We also conducted a dose–response analysis of the behavioral effects of the inverse CB1 receptor agonist rimonabant on reward-motivated behavior in rats with or without a history of repeated THC exposure. Adolescent THC exposure is known to decrease expression and function of the endocannabinoid CB1 receptor (Kruse et al. 2019; Rubino et al. 2015; Silva et al. 2016; Stringfield and Torregrossa 2021b; Zamberletti et al. 2012), which is critical for reward-motivated behavior (Cha et al. 2007; Friemel et al. 2014; Hernandez and Cheer 2012; Maccioni et al. 2008; Marusich and Wiley 2012; Rasmussen and Huskinson 2008; Solinas and Goldberg 2005; Ward and Dykstra 2005). We therefore hypothesized that THC exposure, particularly during adolescence, would alter the CB1 receptor dependence of reward-motivated behavior.
Material and methods
All procedures were approved by the UC Irvine Institutional Animal Care and Use Committee (IACUC) and were in carried out in accordance with the National Research Council Guide for the Care and Use of Laboratory Animals.
Male Long-Evans rats (N = 80) were obtained from Charles River. For adolescent exposure cohorts, rats were weaned at postnatal day (PD) 21 and arrived at our facility at PD 22. Adult exposure cohorts arrived aged approximately 12 weeks. Adult rats were pair-housed throughout the study, whereas adolescent rats were initially housed in groups of four before being pair-housed 1 week prior to behavioral testing (see below for detailed experimental designs). Rats were housed in transparent plastic cages in a temperature- and humidity-controlled vivarium. The rats were tested during the light phase of a standard 12:12 h light:dark schedule, and had ad libitum access to food and water in their home cages throughout the experiment, except when food restricted for specific procedures as indicated below.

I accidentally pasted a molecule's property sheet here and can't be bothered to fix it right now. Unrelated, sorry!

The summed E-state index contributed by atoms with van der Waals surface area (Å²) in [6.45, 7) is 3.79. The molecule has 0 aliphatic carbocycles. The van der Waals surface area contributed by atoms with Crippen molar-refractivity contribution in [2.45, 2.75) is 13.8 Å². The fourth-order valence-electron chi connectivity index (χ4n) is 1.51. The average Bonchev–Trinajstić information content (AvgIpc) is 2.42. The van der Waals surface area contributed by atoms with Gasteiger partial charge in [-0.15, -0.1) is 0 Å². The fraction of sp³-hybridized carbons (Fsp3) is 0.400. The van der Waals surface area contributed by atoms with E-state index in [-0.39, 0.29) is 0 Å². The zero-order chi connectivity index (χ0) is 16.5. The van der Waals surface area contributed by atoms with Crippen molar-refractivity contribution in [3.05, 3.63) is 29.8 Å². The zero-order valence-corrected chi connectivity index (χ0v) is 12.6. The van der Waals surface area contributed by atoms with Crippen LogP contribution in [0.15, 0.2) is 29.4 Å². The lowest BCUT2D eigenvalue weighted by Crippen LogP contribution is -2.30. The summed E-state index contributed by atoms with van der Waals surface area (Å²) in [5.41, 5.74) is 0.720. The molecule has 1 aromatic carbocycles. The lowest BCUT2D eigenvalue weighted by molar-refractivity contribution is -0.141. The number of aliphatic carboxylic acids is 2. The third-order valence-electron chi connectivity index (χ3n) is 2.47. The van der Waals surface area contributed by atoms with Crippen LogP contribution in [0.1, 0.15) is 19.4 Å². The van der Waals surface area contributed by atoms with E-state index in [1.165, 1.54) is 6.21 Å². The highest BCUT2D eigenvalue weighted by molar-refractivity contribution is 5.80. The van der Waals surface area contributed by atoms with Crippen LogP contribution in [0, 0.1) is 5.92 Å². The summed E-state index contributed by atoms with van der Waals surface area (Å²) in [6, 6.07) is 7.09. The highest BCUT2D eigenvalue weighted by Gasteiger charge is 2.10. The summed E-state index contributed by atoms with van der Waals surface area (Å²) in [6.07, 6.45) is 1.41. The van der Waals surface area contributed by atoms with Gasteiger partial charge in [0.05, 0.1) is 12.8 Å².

Behavioral procedures were conducted in identical operant chambers (ENV-007, Med Associates, St. Albans, VT, USA), each housed in a sound- and light-attenuated cubicle. A food delivery port was located at the center of one end-wall of the chamber, 2.5 cm above the stainless-steel grid floor. Separate cups within the food port were used to deliver sweetened condensed milk (SCM) solution via a syringe pump located outside of the cubicle or 45-mg grain pellets (BioServ) via an automated pellet dispenser. A photobeam detector positioned across the food-port entrance was used to monitor head entries. SCM licking responses were continuously recorded during consumption test sessions using a contact lickometer device (ENV-250B, Med Associates, St. Albans, VT, USA). Locomotor activity was monitored with four photobeams that were positioned in a horizontal plane ~ 2 cm above the grid floor. Each chamber was also equipped with two retractable levers positioned to the left and right of the food port. A houselight (3 W, 24 V) at the top of the opposite end-wall provided general illumination and a fan mounted on the cubicle provided ventilation and background noise. Experimental events were controlled and recorded with a 10-ms resolution using MED-PC IV software.
Drug preparation and treatment
THC was provided by the NIDA Drug Supply Program and was prepared daily by evaporating vehicle under N2 and dissolving to dose in 5% Tween 80 in saline (1 ml/kg) prior to intraperitoneal injections (Burston et al. 2010; Ruiz et al. 2021; Torrens et al. 2020). Rats were administered a series of 14 once-daily i.p. injections of THC or vehicle beginning at PD 30 for adolescent exposure cohorts (THC n = 20; Veh n = 20) or at 13 weeks postnatal for adult exposure cohorts (THC n = 20; Veh n = 20). Rimonabant (ApexBio Technology) was prepared fresh each day, dissolved in Tween 80/PEG-400/sterile 0.9% saline (1:1:18, vol/vol/vol) and sonicated for 10 min at 30 °C. Vehicle and rimonabant suspension were injected at a volume of 1 ml/kg.